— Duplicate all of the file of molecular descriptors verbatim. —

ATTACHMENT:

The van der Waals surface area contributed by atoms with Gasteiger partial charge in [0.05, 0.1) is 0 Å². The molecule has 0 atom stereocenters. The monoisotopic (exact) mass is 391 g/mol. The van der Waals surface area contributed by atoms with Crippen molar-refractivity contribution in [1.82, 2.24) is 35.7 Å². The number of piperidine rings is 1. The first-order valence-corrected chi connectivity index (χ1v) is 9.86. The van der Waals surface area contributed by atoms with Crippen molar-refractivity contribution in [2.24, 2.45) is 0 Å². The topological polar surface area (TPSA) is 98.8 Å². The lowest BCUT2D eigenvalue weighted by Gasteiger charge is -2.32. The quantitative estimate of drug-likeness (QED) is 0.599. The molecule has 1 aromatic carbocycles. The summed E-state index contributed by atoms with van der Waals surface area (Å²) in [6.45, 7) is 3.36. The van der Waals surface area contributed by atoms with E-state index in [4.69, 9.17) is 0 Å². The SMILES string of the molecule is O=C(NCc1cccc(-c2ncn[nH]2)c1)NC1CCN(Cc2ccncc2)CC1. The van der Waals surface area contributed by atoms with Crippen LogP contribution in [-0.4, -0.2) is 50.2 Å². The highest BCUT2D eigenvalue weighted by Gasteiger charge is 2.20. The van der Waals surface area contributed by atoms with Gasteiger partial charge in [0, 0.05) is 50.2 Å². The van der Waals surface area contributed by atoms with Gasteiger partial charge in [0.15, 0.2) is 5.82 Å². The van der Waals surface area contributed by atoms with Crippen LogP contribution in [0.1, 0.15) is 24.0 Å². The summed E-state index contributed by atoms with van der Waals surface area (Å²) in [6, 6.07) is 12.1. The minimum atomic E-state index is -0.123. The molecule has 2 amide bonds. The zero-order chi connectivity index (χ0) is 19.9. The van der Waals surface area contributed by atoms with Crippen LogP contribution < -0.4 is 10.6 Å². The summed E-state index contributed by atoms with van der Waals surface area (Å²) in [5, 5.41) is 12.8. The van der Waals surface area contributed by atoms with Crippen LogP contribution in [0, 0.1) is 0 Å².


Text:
The van der Waals surface area contributed by atoms with Gasteiger partial charge in [0.05, 0.1) is 0 Å². The molecule has 0 atom stereocenters. The monoisotopic (exact) mass is 391 g/mol. The van der Waals surface area contributed by atoms with Crippen molar-refractivity contribution in [1.82, 2.24) is 35.7 Å². The number of piperidine rings is 1. The first-order valence-corrected chi connectivity index (χ1v) is 9.86. The van der Waals surface area contributed by atoms with Crippen molar-refractivity contribution in [2.24, 2.45) is 0 Å². The topological polar surface area (TPSA) is 98.8 Å². The lowest BCUT2D eigenvalue weighted by Gasteiger charge is -2.32. The quantitative estimate of drug-likeness (QED) is 0.599. The molecule has 1 aromatic carbocycles. The summed E-state index contributed by atoms with van der Waals surface area (Å²) in [6.45, 7) is 3.36. The van der Waals surface area contributed by atoms with E-state index in [4.69, 9.17) is 0 Å². The SMILES string of the molecule is O=C(NCc1cccc(-c2ncn[nH]2)c1)NC1CCN(Cc2ccncc2)CC1. The van der Waals surface area contributed by atoms with Crippen LogP contribution in [-0.4, -0.2) is 50.2 Å². The highest BCUT2D eigenvalue weighted by Gasteiger charge is 2.20. The van der Waals surface area contributed by atoms with Gasteiger partial charge in [0, 0.05) is 50.2 Å². The van der Waals surface area contributed by atoms with Gasteiger partial charge in [0.15, 0.2) is 5.82 Å². The van der Waals surface area contributed by atoms with Crippen LogP contribution in [0.1, 0.15) is 24.0 Å². The summed E-state index contributed by atoms with van der Waals surface area (Å²) in [6, 6.07) is 12.1. The minimum atomic E-state index is -0.123. The molecule has 2 amide bonds. The zero-order chi connectivity index (χ0) is 19.9. The van der Waals surface area contributed by atoms with Crippen LogP contribution < -0.4 is 10.6 Å². The summed E-state index contributed by atoms with van der Waals surface area (Å²) in [5, 5.41) is 12.8. The van der Waals surface area contributed by atoms with Crippen LogP contribution in [0, 0.1) is 0 Å².